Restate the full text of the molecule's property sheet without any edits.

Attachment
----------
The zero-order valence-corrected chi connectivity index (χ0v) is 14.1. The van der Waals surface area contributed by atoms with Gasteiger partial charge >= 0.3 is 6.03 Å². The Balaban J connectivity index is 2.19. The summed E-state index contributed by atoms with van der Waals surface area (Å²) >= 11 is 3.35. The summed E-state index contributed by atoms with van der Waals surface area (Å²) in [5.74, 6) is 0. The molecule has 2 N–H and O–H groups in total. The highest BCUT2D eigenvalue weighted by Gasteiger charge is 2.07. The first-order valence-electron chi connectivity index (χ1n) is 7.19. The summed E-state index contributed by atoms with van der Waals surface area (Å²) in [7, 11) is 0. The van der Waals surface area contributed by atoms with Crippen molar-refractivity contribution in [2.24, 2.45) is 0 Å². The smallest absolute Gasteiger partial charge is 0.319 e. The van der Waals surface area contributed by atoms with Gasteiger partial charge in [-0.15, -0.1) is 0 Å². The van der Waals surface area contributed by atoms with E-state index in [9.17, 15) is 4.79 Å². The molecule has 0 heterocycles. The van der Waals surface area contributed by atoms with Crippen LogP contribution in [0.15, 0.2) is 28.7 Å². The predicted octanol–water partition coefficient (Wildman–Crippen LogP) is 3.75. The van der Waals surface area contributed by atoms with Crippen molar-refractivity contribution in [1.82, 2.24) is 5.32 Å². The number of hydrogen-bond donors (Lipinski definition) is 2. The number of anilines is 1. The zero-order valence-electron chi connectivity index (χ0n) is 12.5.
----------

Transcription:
The zero-order valence-corrected chi connectivity index (χ0v) is 14.1. The van der Waals surface area contributed by atoms with Gasteiger partial charge >= 0.3 is 6.03 Å². The Balaban J connectivity index is 2.19. The summed E-state index contributed by atoms with van der Waals surface area (Å²) >= 11 is 3.35. The summed E-state index contributed by atoms with van der Waals surface area (Å²) in [5.74, 6) is 0. The molecule has 2 N–H and O–H groups in total. The highest BCUT2D eigenvalue weighted by Gasteiger charge is 2.07. The first-order valence-electron chi connectivity index (χ1n) is 7.19. The summed E-state index contributed by atoms with van der Waals surface area (Å²) in [7, 11) is 0. The van der Waals surface area contributed by atoms with Crippen molar-refractivity contribution in [2.24, 2.45) is 0 Å². The smallest absolute Gasteiger partial charge is 0.319 e. The van der Waals surface area contributed by atoms with Gasteiger partial charge in [-0.15, -0.1) is 0 Å². The van der Waals surface area contributed by atoms with E-state index in [9.17, 15) is 4.79 Å². The molecule has 0 heterocycles. The van der Waals surface area contributed by atoms with Crippen LogP contribution in [0.15, 0.2) is 28.7 Å². The predicted octanol–water partition coefficient (Wildman–Crippen LogP) is 3.75. The van der Waals surface area contributed by atoms with Crippen molar-refractivity contribution in [1.82, 2.24) is 5.32 Å². The number of hydrogen-bond donors (Lipinski definition) is 2. The number of anilines is 1. The zero-order valence-electron chi connectivity index (χ0n) is 12.5.